The ability to accurately diagnose impending death in patients would be beneficial to clinicians, patients and their families.
Diagnosis of an impending death can help clinicians, patients and their friends and family to make important decisions. Doctors can spare time and resources by stopping daily bloodwork and medication that will not make a short-term difference. Families will know if they still have time to visit their relatives.
"This study shows that simple bedside observations can potentially help us to recognize if a patient has entered the final days of life," says study author Dr. David Hui.
"Upon further confirmation of the usefulness of these 'tell-tale' signs, we will be able to help doctors, nurses, and families to better recognize the dying process, and in turn, to provide better care for the patients in the final days of life."
The study, published in Cancer, follows on from the Investigating the Process of Dying Study - a longitudinal observational study that documented the clinical signs of patients admitted to an acute palliative care unit (APCU). During the study, the researchers identified five signs that were highly predictive of an impending death within 3 days.
For the new study, the researchers again observed the physical changes in cancer patients admitted to two APCUs - at the MD Anderson Cancer Center in Houston, TX, and the Barretos Cancer Hospital in Brazil.
Eight highly-specific physical signs were identified
A total of 357 cancer patients participated in the study. The researchers observed them and documented 52 physical signs every 12 hours following their admission to the APCUs. The patients were observed until they died or were discharged from the hospitals, with 57% dying during the study.
The researchers found eight highly-specific physical signs identifiable at the bedside that strongly suggested that a patient would die within the following 3 days if they were present. The signs identified were:
- Decreased response to verbal stimuli
- Decreased response to visual stimuli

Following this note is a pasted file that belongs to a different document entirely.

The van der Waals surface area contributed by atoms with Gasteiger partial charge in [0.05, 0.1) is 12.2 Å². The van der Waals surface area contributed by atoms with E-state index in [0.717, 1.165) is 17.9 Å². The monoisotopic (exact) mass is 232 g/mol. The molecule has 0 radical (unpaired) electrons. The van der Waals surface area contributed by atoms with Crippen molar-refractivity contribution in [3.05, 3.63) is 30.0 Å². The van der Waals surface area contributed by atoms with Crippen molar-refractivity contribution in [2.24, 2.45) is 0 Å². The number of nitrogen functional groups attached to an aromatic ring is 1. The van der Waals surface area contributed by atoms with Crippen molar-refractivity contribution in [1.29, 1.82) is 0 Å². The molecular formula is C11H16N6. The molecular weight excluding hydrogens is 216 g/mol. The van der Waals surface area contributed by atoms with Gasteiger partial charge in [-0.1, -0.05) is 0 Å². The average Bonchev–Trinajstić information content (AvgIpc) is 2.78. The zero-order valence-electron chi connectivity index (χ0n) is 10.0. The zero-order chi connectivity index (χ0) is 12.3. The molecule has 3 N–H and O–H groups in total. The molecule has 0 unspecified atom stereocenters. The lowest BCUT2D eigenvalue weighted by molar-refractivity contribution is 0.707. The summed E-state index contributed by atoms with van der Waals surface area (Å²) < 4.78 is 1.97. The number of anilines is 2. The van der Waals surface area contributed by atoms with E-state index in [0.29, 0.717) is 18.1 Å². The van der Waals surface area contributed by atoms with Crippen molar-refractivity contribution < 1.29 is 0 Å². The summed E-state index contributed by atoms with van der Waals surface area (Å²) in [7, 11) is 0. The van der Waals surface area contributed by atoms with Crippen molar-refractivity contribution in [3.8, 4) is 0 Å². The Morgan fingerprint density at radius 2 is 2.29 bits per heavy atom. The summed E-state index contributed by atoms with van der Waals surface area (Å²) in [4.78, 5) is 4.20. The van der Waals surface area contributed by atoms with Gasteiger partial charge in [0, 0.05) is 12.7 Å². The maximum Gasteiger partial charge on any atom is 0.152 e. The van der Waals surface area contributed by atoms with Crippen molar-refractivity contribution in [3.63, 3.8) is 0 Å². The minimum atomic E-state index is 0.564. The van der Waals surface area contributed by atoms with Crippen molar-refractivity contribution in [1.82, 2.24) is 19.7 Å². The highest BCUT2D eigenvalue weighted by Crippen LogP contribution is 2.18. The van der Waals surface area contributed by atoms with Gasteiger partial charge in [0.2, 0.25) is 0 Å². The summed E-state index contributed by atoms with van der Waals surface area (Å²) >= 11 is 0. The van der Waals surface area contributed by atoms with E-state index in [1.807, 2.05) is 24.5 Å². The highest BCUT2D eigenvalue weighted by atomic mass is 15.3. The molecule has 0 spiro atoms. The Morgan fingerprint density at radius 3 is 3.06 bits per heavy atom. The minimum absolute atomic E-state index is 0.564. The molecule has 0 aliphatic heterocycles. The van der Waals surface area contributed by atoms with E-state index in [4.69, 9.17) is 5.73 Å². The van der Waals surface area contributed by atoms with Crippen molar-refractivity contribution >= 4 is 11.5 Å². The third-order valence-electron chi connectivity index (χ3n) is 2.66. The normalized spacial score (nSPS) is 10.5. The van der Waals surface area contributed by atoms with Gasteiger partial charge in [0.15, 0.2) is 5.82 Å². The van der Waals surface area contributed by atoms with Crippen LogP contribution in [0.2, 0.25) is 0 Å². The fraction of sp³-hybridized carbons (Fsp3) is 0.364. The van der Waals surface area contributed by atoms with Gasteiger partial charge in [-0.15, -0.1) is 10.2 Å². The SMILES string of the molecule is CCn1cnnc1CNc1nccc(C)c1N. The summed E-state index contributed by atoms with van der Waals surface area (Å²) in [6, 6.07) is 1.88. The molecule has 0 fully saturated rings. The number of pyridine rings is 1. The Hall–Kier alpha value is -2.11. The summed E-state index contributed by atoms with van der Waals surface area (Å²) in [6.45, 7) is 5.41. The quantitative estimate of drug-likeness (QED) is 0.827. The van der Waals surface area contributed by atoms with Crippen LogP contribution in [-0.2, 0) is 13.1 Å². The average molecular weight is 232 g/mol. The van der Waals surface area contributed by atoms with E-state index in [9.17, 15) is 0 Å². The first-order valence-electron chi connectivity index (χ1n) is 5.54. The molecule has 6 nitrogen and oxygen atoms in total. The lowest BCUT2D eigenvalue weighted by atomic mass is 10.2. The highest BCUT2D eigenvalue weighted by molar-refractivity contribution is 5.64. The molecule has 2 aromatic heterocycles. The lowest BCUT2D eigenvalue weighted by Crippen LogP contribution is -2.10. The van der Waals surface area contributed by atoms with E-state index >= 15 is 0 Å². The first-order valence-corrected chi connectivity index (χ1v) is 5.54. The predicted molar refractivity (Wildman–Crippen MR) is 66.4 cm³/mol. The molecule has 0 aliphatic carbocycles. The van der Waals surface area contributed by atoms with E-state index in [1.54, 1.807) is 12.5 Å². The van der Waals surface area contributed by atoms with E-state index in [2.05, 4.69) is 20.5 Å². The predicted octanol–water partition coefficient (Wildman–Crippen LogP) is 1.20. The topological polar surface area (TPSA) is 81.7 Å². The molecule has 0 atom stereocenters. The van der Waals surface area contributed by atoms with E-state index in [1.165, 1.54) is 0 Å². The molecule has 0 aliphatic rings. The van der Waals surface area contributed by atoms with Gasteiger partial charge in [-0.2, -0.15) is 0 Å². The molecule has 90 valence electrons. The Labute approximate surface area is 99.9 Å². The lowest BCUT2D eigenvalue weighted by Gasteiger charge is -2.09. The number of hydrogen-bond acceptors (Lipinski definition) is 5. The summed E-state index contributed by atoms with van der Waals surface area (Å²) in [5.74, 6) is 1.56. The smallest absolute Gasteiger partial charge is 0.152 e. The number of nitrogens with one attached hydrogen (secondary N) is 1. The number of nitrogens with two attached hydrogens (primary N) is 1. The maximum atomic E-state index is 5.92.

- Drooping of "smile lines"
- Grunting of vocal cords
- Hyperextension of neck
- Inability to close eyelids
- Non-reactive pupils
- Upper gastrointestinal bleeding.
With the exception of upper gastrointestinal bleeding, all of these signs are related to deterioration in neurocognitive and neuromuscular function.
Neurological decline strongly associated with death
"The high specificity suggests that few patients who did not die within 3 days were observed to have these signs," the authors write. "These signs were commonly observed in the last 3 days of life with a frequency in patients between 38% and 78%. Our findings highlight that the progressive decline in neurological function is associated with the dying process."
As the study is limited by only examining cancer patients admitted to APCUs, it is not known whether these findings will apply to patients with different types of illness. The findings are currently being evaluated in other clinical settings such as inpatient hospices.
On account of the relatively small number of patients observed for this study, the authors also suggest that their findings should be regarded as preliminary until validated by further research.
In the meantime, the authors of the study are working to develop a diagnostic tool to assist clinical decision-making and educational materials for both health care professionals and patients' families.
"Upon further validation, the presence of these telltale signs would suggest that patients [...] are actively dying," they conclude. "Taken together with the five physical signs identified earlier, these objective bedside signs may assist clinicians, family members, and researchers in recognizing when the patient has entered the final days of life."